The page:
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Squealing belt. Water pump replacement required?

I’ve a 1998 Toyota Camry V6. The belt squeals. Especially when I turn on the AC. Especially especially when it rains. It mostly shuts up after a dozen seconds or so, but it is getting worse. It also chirps on the highway every time the compressor starts up (I assume).

So, it is my understanding that once that starts, it can’t be fixed, it just needs to be replaced. Figured I’d look into the cost of getting that done somewhere around here in Boston.

The guy I talked to said $450 “because once you do the belt, you have to do the water pump and once you do the water pump you have to replace the coolant.”

Well, okay, I understand having to replace coolant if you replace the pump… But I don’t understand having to replace the pump on account of a glazed belt.

Is that kosher? Or is that meant to be a “So you don’t have to go through all that effort again when the pump finally does go” type thing?

Is this job easy enough that a moderately mechanically inclined person can do it? (I’ve done brakes and hoses and whatnot, but never a belt)

The belt shouldn’t be any harder then the brakes or hoses, provided you get it snaked around the pulleys properly. It would help to know the belt routing ahead of time, and double check it before starting the engine. It might also help to have a 9-year old with ‘tiny’ hands available.

There may be a sliver of truth to replacing the water pump with belt change theory: the new belt is smaller than the older, stretched-out belt, thus it’s tighter on the pulleys. In theory the tighter belt could make a water pump fail due to the increased amount of stress on the belt. Anecdotally, I’ve heard of this happening, but never directly attributed to a new belt.

The is no connection whatsoever between needing to replace the belt and needing to replace the water pump. That being said, the mechanic may be looking at your mileage and thinking that once he has that belt off, it is in your best interest to replace the water pump now rather than some time soon. Car have over 150k miles on it?

The coolant should be replaced every two years, so I’m betting that is overdue whether you replace the water pump or not. The coolant will be a very small fraction of this job, because you drain most of it pulling the water pump, so opening one more tap and getting the last of the water out is no big deal, and a gallon of coolant is not much $$.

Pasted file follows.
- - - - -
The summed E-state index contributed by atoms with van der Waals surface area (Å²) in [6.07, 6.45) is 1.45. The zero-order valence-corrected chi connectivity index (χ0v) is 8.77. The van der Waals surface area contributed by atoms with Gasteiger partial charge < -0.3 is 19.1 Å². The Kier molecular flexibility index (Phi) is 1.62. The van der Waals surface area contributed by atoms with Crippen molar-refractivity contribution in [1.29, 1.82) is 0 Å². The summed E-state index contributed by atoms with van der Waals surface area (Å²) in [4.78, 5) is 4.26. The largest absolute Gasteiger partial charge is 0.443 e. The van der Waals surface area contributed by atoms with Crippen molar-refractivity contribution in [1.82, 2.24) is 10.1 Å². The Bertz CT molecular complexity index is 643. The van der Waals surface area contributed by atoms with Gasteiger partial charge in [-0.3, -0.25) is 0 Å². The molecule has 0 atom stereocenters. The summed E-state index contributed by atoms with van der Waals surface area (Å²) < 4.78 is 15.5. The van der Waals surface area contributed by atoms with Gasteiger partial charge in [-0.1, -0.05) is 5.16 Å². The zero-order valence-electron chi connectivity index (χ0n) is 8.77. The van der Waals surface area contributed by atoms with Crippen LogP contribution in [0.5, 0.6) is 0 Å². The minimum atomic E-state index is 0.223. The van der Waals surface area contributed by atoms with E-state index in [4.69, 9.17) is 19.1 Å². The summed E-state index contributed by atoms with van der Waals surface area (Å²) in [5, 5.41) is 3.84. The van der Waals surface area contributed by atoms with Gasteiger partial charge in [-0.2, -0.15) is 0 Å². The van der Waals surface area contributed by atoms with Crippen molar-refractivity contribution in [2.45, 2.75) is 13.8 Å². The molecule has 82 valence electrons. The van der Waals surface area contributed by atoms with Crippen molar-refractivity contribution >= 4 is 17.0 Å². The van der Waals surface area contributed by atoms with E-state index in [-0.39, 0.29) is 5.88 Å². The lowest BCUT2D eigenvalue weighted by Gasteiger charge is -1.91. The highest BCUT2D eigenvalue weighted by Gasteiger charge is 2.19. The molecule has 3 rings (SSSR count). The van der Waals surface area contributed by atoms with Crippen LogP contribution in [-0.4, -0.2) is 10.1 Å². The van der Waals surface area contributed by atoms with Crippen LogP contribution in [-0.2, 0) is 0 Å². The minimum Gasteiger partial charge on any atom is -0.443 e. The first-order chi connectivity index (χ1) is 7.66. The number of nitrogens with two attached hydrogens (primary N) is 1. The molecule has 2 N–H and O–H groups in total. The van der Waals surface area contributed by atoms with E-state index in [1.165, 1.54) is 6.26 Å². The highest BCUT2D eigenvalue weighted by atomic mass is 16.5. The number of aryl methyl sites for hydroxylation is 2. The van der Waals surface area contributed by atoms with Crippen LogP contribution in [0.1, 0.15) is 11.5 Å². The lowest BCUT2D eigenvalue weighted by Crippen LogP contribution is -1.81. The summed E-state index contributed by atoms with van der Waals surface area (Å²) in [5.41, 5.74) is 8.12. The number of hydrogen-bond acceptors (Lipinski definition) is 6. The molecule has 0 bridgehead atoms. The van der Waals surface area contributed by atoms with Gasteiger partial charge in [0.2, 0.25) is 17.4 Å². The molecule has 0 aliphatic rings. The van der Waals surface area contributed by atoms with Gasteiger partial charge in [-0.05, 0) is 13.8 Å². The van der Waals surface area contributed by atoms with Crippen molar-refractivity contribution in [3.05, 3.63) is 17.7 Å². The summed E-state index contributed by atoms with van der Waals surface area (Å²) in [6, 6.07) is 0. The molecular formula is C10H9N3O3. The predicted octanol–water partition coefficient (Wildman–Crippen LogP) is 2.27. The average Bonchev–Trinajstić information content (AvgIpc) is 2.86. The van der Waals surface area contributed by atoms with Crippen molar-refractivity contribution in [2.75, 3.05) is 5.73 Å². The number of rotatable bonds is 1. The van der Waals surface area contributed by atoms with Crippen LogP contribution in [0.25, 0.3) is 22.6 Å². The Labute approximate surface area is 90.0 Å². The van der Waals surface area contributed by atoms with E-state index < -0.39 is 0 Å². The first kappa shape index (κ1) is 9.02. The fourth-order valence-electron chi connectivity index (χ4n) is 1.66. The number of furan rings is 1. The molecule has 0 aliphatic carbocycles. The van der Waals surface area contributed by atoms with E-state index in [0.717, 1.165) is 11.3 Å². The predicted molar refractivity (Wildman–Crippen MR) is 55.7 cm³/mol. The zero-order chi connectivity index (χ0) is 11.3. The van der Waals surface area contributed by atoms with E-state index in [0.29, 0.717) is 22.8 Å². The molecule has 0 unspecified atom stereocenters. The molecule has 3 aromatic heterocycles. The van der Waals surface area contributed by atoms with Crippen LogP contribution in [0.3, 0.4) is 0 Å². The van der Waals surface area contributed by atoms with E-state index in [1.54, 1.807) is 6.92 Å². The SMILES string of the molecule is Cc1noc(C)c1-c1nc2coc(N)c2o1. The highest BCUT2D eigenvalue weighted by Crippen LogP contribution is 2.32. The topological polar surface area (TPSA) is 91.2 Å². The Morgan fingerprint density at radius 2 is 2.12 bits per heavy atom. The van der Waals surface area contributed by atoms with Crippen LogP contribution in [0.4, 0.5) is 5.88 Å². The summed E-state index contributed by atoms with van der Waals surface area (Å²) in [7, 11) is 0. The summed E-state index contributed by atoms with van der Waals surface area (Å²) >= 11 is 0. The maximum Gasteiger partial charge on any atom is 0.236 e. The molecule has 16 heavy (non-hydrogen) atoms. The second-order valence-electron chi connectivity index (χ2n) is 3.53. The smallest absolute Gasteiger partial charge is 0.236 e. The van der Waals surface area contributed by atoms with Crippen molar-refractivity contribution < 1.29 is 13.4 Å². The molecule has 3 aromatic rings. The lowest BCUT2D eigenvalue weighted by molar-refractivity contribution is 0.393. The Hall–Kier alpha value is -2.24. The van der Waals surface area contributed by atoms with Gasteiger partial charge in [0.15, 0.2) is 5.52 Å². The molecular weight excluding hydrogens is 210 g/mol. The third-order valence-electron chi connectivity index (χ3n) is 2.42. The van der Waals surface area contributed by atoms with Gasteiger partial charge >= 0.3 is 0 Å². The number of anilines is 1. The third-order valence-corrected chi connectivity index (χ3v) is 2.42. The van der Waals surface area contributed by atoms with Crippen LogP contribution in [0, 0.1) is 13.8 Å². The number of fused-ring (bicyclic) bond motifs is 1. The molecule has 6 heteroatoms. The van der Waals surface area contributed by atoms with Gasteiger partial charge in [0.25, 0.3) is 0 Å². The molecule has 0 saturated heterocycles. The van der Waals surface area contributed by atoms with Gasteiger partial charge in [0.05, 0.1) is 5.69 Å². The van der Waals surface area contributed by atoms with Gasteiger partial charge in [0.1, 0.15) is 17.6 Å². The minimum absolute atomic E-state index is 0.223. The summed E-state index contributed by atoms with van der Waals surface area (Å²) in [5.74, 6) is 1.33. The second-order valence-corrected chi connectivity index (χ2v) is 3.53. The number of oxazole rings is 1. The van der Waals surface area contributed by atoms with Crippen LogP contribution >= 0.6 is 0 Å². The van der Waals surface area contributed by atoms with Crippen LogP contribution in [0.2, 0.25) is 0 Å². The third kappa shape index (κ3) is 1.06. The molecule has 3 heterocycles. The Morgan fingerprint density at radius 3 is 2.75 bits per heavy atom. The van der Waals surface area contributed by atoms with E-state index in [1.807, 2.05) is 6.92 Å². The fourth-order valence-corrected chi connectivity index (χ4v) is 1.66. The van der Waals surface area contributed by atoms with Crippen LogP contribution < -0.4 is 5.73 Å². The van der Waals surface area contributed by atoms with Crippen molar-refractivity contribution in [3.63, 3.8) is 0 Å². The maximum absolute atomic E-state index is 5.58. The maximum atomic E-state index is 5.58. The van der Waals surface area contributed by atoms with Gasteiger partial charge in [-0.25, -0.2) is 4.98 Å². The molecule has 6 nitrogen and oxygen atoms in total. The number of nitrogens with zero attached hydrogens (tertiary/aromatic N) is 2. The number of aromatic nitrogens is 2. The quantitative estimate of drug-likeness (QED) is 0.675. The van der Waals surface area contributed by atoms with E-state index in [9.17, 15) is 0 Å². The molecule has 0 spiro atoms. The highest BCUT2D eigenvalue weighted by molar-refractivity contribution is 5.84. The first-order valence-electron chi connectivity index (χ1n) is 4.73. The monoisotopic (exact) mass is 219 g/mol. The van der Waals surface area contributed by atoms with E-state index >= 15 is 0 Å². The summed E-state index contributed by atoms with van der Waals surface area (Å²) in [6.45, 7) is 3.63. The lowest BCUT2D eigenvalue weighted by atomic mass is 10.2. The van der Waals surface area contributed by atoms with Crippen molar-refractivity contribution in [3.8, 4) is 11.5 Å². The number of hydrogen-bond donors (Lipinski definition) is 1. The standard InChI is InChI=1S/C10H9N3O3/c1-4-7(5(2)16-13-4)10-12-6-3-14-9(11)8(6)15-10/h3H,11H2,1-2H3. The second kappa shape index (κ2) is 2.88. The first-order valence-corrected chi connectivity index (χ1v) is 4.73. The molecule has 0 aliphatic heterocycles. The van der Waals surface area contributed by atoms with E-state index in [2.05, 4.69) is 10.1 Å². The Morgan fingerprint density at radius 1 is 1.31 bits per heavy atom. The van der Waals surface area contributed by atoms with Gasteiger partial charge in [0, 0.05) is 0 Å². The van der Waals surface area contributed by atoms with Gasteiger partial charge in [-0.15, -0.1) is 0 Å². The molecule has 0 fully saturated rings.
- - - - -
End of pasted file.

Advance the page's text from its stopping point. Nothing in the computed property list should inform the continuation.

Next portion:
Bottom line - if it was me, I would replace the belt myself and replace the coolant because it is probably time. If you are paying someone else to do the belt, then maybe now is a good time to do that water pump as well.

The water pump on this engine is driven by the timing belt, which is independent of the serpentine belt (which drives the A/C).

Any explaniation as to why people consult a mechanic get a answer they don’t understand (this is not hard to accept) but then walk away.Why won’t you pressure your mechanic to explain better? I know I do this with the doctor,I don’t quit asking questions until I am satisfied.Some kind of human psycology going on?

  1. If it isn’t work I’ve had done, or done myself, many times, I will always get a few opinions. It has saved me a bundle in the past. (particularly with exhaust work. I’ve saved over $1000 on a job because I got 5 opinions)

  2. This was a friend of a friend who is a mechanic. I didn’t know his qualifications. Didn’t immediately trust his judgement.

  3. I’ve seen more than enough attempts to swindle customers in the past to be wary of it in the future.

Oh? Good to know. Kind of renders the argument moot. Thanks!

Now we need to come up with a answer about what’s making the chirp noise.Or do you need any help?

The chirp is being caused by a worn serpentine belt that runs the AC compressor (once referred to as a fan belt). External and not the same at all as a timing belt that is internal like a timing chain that runs the water pump and cam gears. Wow I wouldn’t go to that mechanic for anything unless it was totally being misunderstood. But then why would he diagnose a timing belt for an AC compressor chirp. Wow.